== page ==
Dance teachers say that there are only two requirements for dance – music and a floor. When operating a commercial dance studio, finding suitable floor space can be difficult. We look at whether a lease or licence to occupy the premises is more suitable for your business’ needs.
Leasing a Dance Studio
If you are the only business operating from the premises, you will need a lease. Typically, you will require a commercial lease, however, this depends on your state. For instance, you may need a retail lease if your studio is in Victoria (although note that retail lease legislation is state-based and the definition of ‘retail’ differs state to state).
You should also consider local council regulations. Depending on the types of lessons you offer, the council may classify your studio as a dance school, fitness studio, sporting facility or education provider. This will be more straightforward if you are buying an existing dance studio with an existing lease. If, however, you are opening a new studio, speak with your local council before signing the lease.
There are a number of important points to consider when reviewing your lease which we set out below.
Make Good Provisions
Make good clauses discuss how the tenant should leave the property at the end of the lease term. It is important that you understand what the landlord requires when you decide to leave the premises. Generally, you would need to return the premises to its original state, so it’s a good idea to make sure the landlord prepares and signs the condition report before the lease starts.
Negotiating the Terms of the Lease
Landlords typically prepare the initial draft of the lease. Use this opportunity to negotiate the terms – after all, the floor is one of the most critical components of your dance studio, and you should take steps to protect your interests.
Read through the lease and understand how it will impact your business. You may decide to suggest changes, for instance:
- how rent will increase,
- when rent will increase,
- whether to include an option to renew,
- who is responsible for costs, and
- termination and exit clauses.
Heads of Agreement
A heads of agreement (HoA) is a shorter document setting out the terms you and the landlord have agreed on, such as:
- length of the lease,
- any options to renew, and
- start and end dates.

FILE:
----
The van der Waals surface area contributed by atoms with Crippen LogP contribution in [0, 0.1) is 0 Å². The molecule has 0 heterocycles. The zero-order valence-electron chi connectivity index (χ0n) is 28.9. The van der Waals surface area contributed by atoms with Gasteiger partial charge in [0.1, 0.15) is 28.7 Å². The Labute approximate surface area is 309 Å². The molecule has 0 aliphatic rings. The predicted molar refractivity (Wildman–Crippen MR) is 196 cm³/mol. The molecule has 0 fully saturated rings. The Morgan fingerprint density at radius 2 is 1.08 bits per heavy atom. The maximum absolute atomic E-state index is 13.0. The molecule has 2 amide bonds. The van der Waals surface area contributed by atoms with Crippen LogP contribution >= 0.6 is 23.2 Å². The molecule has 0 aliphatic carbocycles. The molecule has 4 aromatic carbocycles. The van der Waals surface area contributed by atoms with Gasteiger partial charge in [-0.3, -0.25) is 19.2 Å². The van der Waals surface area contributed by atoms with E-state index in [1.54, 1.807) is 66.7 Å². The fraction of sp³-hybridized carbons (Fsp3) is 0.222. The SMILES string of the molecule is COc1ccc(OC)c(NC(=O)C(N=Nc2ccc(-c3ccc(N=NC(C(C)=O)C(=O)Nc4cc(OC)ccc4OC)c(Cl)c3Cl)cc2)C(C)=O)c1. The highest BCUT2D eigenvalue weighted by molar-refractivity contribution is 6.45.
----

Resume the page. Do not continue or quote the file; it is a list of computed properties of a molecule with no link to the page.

There is no requirement for parties to enter into a HoA, however, it can help to ensure parties are on the same page before drafting the full lease. A lawyer will use the HoA as the framework to prepare the lease and can record any interests negotiated so far. Although you should not mistake this for the full lease, a HoA’s terms can bind parties so take care before signing the lease.
Signing the Lease
Once you sign the lease, you are bound by its terms, and you should understand your rights and obligations as a tenant. It’s difficult to break the lease after you have signed it.
Almost every commercial lease will require the tenant (i.e. you) to provide the landlord with a bank guarantee or security deposit upon signing. Security deposits are usually a cash bond to the value of three months rent that the landlord will hold on to.
Dance studios can also licence floorspace. Licences differ from leases in that a licence holder does not have ‘exclusive possession’ of the premises. For instance, a community hall that hires out its space for afternoon classes with school children is a licensed premises. A licence does not provide the licensee with the same property rights as a lease, however, it’s a more flexible option so studios can run different classes in various locations, and sometimes terminate the licence more expediently.
The type of agreement you need for your dance studio depends on several factors, including:
- how and when you intend to use the space,
- if you are going to share the space with other people and businesses,
- which state your studio is located, and
- local council regulations.
Make sure that you have the appropriate lease or licence in place from the outset. This agreement will govern the relationship between you and your landlord and set out your rights as the tenant. If you need assistance reviewing your commercial lease or licence agreement for your dance studio, get in touch with our commercial leasing lawyers on 1300 544 755.
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